Disney (DIS) surpassed expectations on the top and bottom lines in fiscal first-quarter 2019 results, sending shares higher in extended trading.
Disney reported quarterly adjusted earnings of $1.84 per share on revenue of $15.3 billion, exceeding consensus estimates of $1.54 per share on revenue of $15.15 billion, according to Bloomberg estimates.
In the year-ago quarter, Disney reported adjusted earnings of $1.89 per share and revenue of $15.35 billion. However, the year-over-year decline had widely been expected given last year’s timing of major, revenue-driving studio releases.
Studio Entertainment revenue came in at $1.8 billion for the reported quarter, ahead of estimates of $1.75 billion, according to Bloomberg data. This represented a decline over last year, when revenue in this segment was $2.5 billion. The decrease, however, had been anticipated given the year-ago quarter’s exceptionally strong studio lineup, which included the release of “Star Wars: The Last Jedi,” “Thor: Ragnarok” and “Coco.”
In the Media Networks unit, which includes Disney’s cable and broadcast divisions and ESPN, revenues totaled $5.9 billion, exceeding consensus estimates of $5.83 billion and growing 7% year-over-year.
Revenue from Disney’s Parks, Experiences and Consumer Products unit also came in ahead of expectations, with sales of $6.8 billion growing about 4.6% year-over-year. During a call with investors Tuesday, Disney management said strength in this segment was driven by guest expenditures at domestic theme parks, with per-capita spending up 7% on higher admissions, food and beverage and merchandise spend.
In Disney’s newly introduced Direct-to-Consumer & International segment, revenue fell 1% to $918 million for the quarter. The unit, which includes the media giant’s soon-to-be-launched Disney+ video streaming platform, was the only segment to post an operating loss, which totaled $136 million for the quarter.
“We look forward to the transformative year ahead, including the successful completion of our 21st Century Fox acquisition and the launch of our Disney+ streaming service,” Robert Iger, chairman and CEO of Disney, said in a statement. “Building a robust direct-to-consumer business is our top priority, and we continue to invest in exceptional content and innovative technology to drive our success in this space.”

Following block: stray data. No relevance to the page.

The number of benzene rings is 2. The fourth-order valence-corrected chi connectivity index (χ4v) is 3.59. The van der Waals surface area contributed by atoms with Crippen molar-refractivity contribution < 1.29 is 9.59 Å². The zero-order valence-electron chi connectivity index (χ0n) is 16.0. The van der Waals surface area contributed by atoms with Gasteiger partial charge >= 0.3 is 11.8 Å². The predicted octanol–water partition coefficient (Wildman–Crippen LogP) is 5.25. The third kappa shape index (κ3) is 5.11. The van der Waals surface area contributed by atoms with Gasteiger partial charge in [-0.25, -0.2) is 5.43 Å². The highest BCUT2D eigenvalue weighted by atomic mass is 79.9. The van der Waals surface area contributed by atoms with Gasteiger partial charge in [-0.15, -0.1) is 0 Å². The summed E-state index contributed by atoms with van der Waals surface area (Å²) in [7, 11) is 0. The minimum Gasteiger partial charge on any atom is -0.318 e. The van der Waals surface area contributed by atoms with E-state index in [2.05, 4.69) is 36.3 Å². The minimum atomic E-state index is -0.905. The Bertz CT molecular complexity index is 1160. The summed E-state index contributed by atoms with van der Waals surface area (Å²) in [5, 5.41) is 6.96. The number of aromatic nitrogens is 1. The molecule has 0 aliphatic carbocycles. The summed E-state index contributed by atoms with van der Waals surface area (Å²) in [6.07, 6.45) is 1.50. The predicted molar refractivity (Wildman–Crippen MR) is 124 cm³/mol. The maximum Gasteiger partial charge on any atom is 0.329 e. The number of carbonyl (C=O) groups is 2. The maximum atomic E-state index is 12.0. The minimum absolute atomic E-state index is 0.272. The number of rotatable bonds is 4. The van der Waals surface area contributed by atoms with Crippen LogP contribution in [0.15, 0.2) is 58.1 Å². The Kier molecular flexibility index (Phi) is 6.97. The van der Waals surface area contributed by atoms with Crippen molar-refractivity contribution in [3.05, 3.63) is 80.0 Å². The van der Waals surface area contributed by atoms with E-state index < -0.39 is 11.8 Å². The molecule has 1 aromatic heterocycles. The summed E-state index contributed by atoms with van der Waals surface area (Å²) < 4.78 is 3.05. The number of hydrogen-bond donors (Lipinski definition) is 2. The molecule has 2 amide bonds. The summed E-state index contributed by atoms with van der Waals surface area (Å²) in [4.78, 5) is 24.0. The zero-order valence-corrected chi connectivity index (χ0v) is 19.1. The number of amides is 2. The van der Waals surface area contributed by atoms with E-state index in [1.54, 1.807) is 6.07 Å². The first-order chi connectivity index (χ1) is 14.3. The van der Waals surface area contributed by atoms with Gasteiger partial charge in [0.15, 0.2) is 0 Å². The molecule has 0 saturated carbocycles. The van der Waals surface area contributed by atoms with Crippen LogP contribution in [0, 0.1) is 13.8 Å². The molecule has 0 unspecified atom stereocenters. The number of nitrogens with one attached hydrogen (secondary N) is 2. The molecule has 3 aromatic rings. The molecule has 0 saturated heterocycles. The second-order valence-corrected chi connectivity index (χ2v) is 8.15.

Shares of Disney rose 1.9% to $114.70 each as of 4:10 p.m. ET.
Investors headed into Disney’s latest quarterly results seeking further clarity on the company’s streaming strategy. Disney executives announced during a conference call with investors in November that its video streaming service, Disney+, would launch in late 2019, bringing with it a host of new content including a Star Wars prequel series and Marvel series. Disney also said it would strip its content from Netflix (NFLX), a competitor to Disney+ along with the likes of Amazon Prime Video and HBO.
“We believe Disney is the only traditional media company with scale, brand recognition and (intellectual property) to join Netflix and Amazon (AMZN) as a leader in the retail marketplace of subscription video,” analysts from UBS said in mid-January. They added at the time that they expected Disney+ to drive “the fastest uptake” of any direct-to-consumer platform, with an estimated 5 million global subscribers in the first 12 months and 50 million subscribers in the first five years.
“Consumers look to brands they know to sort through the options and find what they actually want,” Iger said during a call with investors, adding that he was confident Disney’s “iconic brands and franchises” would allow them to “cut through the clutter” and drive users to their platforms.
Iger also said Tuesday that ESPN+, Disney’s sports streaming platform launched last year, now has two million paid subscribers, or double the amount from five months ago.
Disney at the time of its last earnings release had provided less clarity about how it intended to strategically orient Disney+ with the rest of its existing and newly acquired assets, including those of 21st Century Fox and Hulu. Disney CEO Bob Iger said the Fox deal was intended to help boost Disney’s content library as it moved into streaming. The Fox acquisition, when closed, will also double Disney’s stake in streaming service Hulu to 60%, and management said in November that Disney would be interested in taking up the remaining 40% if Comcast or Warner Media considered divesting their stakes.
Emily McCormick is a reporter for Yahoo Finance. Follow her on Twitter: @emily_mcck
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